By Ian S. Port
By Tony Ware
By Emma Silvers
By Gary Moskowitz
By Alee Karim
By Ian S. Port
By Ian S. Port
By Derek Opperman
The best artistic creations spring from dualities. There Will Be Blood's villainous oil baron vs. the naive preacher kid. The Road's barren apocalypse vs. the tender father-son kinship it inspires. Trident Splash gum's strawberry sugar juiciness vs. its tangy lime tartness.
Digging into rock 'n' roll, you have Columbia Records titan Rick Rubin and Howlin Rain frontman Ethan Miller. The discrepancies between the two are blatant. Rubin owns a pad in Malibu where you can hear the sound of the ocean. Miller rents an apartment in Oakland where you can hear the incessant bark of a needy neighborhood mutt. Rubin grew up in Lido Beach, Long Island, and started Def Jam Records out of his dorm room. Miller grew up in Eureka, California, and briefly interrupted his modern literature studies at UC Santa Cruz to sleep on floors and eat gas station grub in a rock band.
And yet the common ground they tread goes deeper than their penchants for growing scraggly lichen beards. Last year, Rubin was on the cover of The New York Times Magazine for heralding a new era of record labels at Columbia; in 2006, Miller was on the cover of "the new weird" music mag Arthur for heralding a "cosmic California" sound. Both are viewed as rock spokesmen of sorts, but Rubin is the maker of megahits, while Miller has gained his fans from the underground. It seemed highly unlikely that their paths would ever cross.
That all changed last January, when Arthur fan Rubin invited Miller to his seaside abode to drink iced tea, listen to jams, and sign Howlin Rain to Columbia subset American Recordings. Although Miller has earned mileage as the frontman for arty acid rockers Comets on Fire, he has yet to land on a major label's payroll. But Rubin, the industry soothsayer who predicted the future in Slayer, the Beastie Boys, Dixie Chicks, and Johnny Cash's later years, took such a shine to Howlin Rain's bluesy country rock that he wrested the band off local indie label Birdman. American and Birdman will now jointly release the band's sophomore album, Magnificent Fiend, on March 4; American has also signed the band for future albums.
In Miller's yin-yang universe, though, you're nothing if you aren't operating among opposites. From the title of the new record — pairing the ebullient with the evil — through the final note of "Riverboat," dramatic clashes electrify earthy tunes. Slow piano jams spill over into orgiastic tumult. Dissonant feedback mellows into sober reflections. Miller's vocals pivot from a feathery falsetto to a husky howl and back again. Everywhere you listen, Howlin Rain's music is teetering on the distortion-blurred edges of elation and sorrow.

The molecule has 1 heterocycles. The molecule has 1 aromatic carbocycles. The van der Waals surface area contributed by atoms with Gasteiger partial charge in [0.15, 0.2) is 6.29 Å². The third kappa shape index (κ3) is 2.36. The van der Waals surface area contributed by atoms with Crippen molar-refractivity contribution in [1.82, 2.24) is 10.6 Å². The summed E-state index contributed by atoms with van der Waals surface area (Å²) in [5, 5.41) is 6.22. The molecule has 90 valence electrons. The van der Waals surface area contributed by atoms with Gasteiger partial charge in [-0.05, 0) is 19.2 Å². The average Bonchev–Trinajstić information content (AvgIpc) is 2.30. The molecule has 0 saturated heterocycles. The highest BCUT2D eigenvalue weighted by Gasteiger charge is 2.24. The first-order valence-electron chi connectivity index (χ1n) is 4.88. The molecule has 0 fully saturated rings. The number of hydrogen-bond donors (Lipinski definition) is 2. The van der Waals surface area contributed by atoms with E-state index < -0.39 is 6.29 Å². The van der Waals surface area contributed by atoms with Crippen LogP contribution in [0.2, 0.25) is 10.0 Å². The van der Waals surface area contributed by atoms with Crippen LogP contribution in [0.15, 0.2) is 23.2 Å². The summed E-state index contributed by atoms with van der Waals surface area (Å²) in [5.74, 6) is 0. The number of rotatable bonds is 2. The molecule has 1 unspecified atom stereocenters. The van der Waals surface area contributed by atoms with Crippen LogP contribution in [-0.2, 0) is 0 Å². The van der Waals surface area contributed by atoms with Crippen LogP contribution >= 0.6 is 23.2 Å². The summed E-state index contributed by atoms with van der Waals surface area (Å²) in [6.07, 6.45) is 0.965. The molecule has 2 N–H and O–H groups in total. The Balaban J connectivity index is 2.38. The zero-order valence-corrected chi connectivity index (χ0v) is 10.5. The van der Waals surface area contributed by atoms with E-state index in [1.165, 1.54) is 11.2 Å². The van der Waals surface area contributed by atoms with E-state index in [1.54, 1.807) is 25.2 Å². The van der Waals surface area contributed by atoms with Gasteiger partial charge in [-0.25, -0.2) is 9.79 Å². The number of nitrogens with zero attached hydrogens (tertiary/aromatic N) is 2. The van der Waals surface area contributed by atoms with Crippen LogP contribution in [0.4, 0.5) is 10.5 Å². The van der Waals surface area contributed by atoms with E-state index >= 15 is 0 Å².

"Howlin Rain is like early-'70s rock," says Birdman owner David Katznelson. "But because there's that Comets edge, there's also that dark greenish-brown psychedelic twinge that really gives it the meat most other bands don't have."
Surrounded by haphazard stacks of poetry books, science-fiction novels, and music magazines in the living room of the home he shares with his wife, Raeni, Miller expounds on his theory of bittersweet symphonies. "A song will open up if there's not just death and murder, but there's also a twinge of love," he says. "Or it's not just a love song, but there's a twinge of pain. That's what makes our deepest literature and art human." The song "Calling Lightning Pt. 2" on Magnificent Fiend offers a perfect example of this sentiment wrapped in metaphors, as Miller sings, "Hold the dogs at bay/Your laughter was a lover that ran today/I tried to wield a greater blade/But all you lions can keep your bloody pride."
Miller's childhood rite of musical passage was earned in his father's car as they spent mornings driving out to chop logs for a wood-burning stove. His dad would beat on the steering wheel in time to Kenny Rogers or Crosby, Stills, Nash & Young, while Ethan held the coffee cup. "It was total dad shit. He'd be singing and hitting my knee, and I'd be like, 'Whoa, we're going to cut down some wood,'" Miller recalls. "It was really earthy, rural, and masculine. There's that kind of aesthetic, that nonnegative masculinity vibe associated with music, and I put a healthy dose of that into Howlin Rain."
Miller takes influence from the music of icons familiar to anyone stopping the clock in the years around the Vietnam War: the Allman Brothers, Terry Reid, David Crosby, Neil Young, and San Francisco legends from the Grateful Dead to Quicksilver Messenger Service. Howlin Rain tweaks classic rock with distortion and dissonance, giving the music a newer sound than anything dad would tap out on the dashboard.
On Magnificent Fiend, "Lord Have Mercy" is the literal gospel according to Miller. It references classic gospel choir scales and chords, slides in slow-burning organ melodies, and offers warnings of plagues like man-eating insects. Like the rest of the album, the song sheds skins with each new passage. A reflective piano bit backs Miller's hushed sinner's confessional; a triumphant Allman Brothers lick aids his plea for mercy; and then the heavens give way to a loud instrumental celebration of this finale — Miller giving himself over to a god who "has my number under the thunder in his hand." The song ends in a tailspin of ecstatic vocal harmonies, sprawling to the outer edges of what he calls "faith and doom."